Recently I published a post on the h-index, so, you see, I am concerned about the issues of science production evaluation. Today I was surfing on another publication listing service (google scholar) and I discovered a link to something called "g-index". I investigated and discovered it is the following: you place all your publications in a list ordered by decreasing citations, then you calculate the cumulative number of citations. Your g index is the rank g of the publication for which this cumulative number is just smaller than g squared.

The theory behind this is in the article by Leo Egghe in Scientometrics. There is nothing metaphysical about the square of g, as Egghe shows, a researcher with a given h-index should receive at least h squared citations for the most quoted works. The author argues that this index corrects the inability of the h-index to evaluate the "power" of the highly cited works. Indeed, once a work entered the list of the most quoted, any new citations will not affect the h-index of that author. Egghe also showed, mathematically, that h <= g.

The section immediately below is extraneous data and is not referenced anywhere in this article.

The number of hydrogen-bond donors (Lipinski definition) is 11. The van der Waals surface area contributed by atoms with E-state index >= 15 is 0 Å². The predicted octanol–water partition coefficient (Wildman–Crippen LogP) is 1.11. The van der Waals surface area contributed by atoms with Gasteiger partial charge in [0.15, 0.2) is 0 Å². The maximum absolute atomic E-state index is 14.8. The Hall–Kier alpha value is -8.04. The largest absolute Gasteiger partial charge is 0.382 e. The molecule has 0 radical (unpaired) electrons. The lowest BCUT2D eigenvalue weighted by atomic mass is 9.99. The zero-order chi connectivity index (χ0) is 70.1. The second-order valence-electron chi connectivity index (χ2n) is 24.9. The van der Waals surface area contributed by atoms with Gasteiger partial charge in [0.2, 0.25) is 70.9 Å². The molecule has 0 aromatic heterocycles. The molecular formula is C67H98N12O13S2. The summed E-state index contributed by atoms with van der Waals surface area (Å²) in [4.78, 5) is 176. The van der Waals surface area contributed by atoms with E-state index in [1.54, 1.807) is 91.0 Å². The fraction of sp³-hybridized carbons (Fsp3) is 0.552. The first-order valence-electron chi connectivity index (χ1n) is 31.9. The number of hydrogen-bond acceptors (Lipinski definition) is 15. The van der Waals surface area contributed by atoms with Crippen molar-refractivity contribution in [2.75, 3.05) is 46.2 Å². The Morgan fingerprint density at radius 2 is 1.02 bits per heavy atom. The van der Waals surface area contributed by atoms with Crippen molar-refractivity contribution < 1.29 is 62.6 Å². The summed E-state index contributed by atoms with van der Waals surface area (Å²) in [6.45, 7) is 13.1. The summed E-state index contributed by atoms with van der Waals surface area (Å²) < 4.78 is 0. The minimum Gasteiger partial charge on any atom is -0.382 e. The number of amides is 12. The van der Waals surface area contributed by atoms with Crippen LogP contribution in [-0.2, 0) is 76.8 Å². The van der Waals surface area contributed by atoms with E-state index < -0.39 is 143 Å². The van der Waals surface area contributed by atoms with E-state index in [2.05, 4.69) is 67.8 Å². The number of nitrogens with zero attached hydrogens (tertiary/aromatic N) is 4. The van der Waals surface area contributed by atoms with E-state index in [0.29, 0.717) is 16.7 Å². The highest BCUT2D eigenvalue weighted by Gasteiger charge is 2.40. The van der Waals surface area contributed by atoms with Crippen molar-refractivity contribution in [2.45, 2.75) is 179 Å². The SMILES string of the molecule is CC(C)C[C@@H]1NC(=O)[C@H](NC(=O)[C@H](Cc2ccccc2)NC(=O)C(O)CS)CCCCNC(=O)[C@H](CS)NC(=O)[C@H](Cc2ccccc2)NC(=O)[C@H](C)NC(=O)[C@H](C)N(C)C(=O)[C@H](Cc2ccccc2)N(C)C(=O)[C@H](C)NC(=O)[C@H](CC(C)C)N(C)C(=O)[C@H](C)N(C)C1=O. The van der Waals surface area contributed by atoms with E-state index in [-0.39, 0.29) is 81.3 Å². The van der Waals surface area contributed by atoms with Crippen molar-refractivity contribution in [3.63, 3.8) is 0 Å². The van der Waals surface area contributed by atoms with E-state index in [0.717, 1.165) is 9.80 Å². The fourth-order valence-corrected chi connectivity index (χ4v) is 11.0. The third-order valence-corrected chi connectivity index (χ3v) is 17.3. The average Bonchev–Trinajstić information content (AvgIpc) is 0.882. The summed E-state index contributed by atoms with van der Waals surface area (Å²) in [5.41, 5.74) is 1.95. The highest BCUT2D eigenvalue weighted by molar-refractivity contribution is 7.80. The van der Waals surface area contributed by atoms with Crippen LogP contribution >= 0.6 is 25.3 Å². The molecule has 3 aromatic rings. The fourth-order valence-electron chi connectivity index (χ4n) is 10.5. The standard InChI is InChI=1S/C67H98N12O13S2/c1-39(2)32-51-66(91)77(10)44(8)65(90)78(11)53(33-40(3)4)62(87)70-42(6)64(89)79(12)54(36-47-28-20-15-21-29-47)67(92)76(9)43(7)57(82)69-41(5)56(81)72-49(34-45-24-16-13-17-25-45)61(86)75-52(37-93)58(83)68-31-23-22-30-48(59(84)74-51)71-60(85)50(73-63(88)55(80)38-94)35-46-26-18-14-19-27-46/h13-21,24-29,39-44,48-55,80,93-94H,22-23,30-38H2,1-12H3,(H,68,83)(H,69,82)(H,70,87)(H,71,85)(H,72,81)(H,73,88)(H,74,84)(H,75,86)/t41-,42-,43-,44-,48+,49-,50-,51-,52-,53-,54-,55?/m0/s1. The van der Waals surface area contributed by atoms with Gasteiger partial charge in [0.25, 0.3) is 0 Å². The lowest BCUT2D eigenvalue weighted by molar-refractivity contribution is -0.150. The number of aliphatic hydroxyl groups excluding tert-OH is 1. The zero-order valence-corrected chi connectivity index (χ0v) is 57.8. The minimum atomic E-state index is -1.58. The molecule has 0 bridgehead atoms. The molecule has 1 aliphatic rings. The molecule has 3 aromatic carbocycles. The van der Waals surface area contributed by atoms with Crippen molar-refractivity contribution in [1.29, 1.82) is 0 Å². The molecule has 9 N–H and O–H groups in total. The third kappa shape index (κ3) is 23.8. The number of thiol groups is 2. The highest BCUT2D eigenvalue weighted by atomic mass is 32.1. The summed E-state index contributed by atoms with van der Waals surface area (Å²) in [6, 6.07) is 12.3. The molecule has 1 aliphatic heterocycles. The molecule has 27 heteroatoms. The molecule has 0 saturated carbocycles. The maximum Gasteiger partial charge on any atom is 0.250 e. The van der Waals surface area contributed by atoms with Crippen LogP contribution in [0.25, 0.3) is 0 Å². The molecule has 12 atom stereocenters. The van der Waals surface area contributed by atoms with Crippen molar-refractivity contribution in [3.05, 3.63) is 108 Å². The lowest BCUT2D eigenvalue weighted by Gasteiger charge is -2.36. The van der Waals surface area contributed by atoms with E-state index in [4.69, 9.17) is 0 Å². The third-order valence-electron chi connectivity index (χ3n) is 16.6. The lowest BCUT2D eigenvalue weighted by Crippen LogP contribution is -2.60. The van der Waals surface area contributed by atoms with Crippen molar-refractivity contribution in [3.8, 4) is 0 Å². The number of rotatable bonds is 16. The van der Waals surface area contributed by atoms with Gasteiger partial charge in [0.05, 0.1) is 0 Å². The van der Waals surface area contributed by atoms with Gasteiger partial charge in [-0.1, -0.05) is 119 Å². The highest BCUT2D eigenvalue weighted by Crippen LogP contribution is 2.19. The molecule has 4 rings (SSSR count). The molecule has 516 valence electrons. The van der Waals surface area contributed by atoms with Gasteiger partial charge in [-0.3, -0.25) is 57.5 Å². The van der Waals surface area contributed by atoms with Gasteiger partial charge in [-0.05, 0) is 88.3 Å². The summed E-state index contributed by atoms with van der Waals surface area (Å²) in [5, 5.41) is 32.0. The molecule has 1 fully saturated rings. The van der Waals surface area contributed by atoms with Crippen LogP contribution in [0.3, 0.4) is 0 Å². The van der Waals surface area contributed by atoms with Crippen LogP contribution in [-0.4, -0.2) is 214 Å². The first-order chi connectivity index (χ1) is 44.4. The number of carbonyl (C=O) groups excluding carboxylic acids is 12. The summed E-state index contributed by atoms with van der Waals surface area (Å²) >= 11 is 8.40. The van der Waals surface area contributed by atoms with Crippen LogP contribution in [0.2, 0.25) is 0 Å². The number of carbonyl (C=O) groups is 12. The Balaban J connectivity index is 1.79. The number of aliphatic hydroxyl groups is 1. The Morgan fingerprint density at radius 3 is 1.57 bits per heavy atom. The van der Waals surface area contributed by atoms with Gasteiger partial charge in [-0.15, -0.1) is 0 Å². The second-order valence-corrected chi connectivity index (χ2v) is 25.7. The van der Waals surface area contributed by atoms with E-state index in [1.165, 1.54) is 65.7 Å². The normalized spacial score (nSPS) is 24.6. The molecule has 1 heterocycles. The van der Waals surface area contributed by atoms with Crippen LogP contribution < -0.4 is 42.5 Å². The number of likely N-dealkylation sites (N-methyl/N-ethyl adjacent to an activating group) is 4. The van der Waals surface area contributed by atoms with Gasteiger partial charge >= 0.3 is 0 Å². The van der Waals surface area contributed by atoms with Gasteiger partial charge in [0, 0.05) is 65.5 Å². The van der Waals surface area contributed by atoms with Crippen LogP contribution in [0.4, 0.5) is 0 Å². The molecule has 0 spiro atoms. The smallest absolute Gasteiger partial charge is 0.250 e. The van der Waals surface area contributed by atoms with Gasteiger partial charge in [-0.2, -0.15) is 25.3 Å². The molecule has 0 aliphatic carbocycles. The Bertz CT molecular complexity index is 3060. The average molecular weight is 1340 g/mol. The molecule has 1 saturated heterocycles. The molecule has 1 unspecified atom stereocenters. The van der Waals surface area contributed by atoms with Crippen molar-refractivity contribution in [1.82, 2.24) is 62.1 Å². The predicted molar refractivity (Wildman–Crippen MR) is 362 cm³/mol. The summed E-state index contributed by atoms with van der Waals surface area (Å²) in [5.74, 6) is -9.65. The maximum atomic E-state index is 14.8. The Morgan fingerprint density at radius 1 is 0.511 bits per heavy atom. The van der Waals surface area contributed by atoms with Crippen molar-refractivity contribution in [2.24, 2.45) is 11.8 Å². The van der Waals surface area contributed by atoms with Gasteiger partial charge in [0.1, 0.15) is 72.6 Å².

I calculated mine and it is, indeed, nine units larger than my h-index. I detected a problem, though, suppose a given researcher has many works piled up below the h threshold with exactly h citations (this situation happens with me), his g-index will most probably be smaller than the one of a similar researcher, who has many low cited works below the h threshold (and will accumulate citations slower).

Anyway, it is a new measure of research production. Probably, as always, the evaluation of a production quality will never depend on a single parameter. This one has the advantage to result in larger numbers (I know many people frustrated about low h values). This can power the researcher's ego.

## Friday, March 6, 2015

### Living and learning: there is a g-index!

Labels:
science,
scientific policy,
scientific publishing,
statistics

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